The earnings surprise percentage (which reflects the aggregate amount by which companies are reporting actual earnings above estimated earnings) for Q1 stands at 6.4%, which is well above the five-year average (5.4%). In fact, if 6.5% is the final surprise percentage for the quarter, it will mark the highest surprise percentage for a quarter since Q1 2011 (7.0%).
However, are companies reporting large upside earnings surprises for Q1 in part because analysts lowered estimates by larger than average margins during the first quarter?
The answer is yes. During the first quarter (from December 31 to March 31), analysts lowered earnings estimates for S&P 500 companies in aggregate by 8.2% for the first quarter. This 8.2% decline was the largest decrease in the estimated earnings for a quarter since Q1 2009. As a result of these large cuts to earnings estimates, the estimated earnings growth rate for the first quarter dropped by 9.0 percentage points (to -4.7% from 4.3%) during the quarter. This was the largest percentage point decline in the earnings growth rate for a quarter for the index since Q1 2009.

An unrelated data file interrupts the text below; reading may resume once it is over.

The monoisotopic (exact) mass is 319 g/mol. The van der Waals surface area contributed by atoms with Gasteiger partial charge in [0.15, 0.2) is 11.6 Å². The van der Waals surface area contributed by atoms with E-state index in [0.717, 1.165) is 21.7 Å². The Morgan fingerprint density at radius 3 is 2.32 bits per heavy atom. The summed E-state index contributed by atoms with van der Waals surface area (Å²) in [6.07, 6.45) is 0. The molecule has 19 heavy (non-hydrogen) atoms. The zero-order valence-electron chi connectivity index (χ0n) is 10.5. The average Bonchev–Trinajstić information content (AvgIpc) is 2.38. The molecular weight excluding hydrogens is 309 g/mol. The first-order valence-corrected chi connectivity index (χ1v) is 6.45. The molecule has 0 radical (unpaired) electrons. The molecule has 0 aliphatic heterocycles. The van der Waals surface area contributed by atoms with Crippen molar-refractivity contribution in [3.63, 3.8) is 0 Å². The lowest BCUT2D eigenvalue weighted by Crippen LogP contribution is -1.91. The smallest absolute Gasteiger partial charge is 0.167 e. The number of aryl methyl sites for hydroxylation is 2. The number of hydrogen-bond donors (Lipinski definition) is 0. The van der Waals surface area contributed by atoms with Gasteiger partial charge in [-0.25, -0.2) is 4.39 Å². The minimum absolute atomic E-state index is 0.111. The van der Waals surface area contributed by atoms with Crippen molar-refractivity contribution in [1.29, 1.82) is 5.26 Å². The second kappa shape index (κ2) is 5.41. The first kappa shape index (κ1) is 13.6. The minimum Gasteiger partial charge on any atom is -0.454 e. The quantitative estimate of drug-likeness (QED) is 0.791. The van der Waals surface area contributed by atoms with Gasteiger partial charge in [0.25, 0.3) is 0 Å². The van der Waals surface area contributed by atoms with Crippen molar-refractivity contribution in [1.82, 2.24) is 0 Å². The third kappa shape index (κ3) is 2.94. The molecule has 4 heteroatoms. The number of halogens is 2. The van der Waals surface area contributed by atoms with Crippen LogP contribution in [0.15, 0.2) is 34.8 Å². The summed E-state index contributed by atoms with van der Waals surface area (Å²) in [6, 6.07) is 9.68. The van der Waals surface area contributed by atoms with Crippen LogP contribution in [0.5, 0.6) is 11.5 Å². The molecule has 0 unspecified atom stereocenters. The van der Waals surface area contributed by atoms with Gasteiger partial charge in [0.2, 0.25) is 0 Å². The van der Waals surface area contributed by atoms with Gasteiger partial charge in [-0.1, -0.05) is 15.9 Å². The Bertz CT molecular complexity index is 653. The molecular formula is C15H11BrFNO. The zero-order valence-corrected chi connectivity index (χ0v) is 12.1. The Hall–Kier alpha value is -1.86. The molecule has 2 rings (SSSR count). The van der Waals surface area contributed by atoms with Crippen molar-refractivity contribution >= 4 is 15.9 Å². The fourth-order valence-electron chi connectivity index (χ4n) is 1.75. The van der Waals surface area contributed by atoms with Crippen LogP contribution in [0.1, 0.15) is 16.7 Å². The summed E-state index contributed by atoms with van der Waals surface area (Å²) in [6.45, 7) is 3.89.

At the sector level, the Energy sector has reported the highest earnings surprise percentage to date of all ten sectors at 28.7%. During the first quarter, analysts lowered earnings estimates for companies in the Energy sector in aggregate by 50.3% for the first quarter. This was the largest decline in expected earnings for the Energy sector for a quarter since FactSet began tracking the data in 2002. As a result of these large cuts to estimates, the estimated earnings decline for the Energy sector increased by 34.7 percentage points (to -64.5% from -29.7%) over this period. This was the largest negative percentage point change in terms of earnings growth of all 10 sectors. In fact, the Energy sector accounted for almost half of the decrease in the expected earnings growth rate for the entire S&P 500 during Q1.
Read part one of this week's report.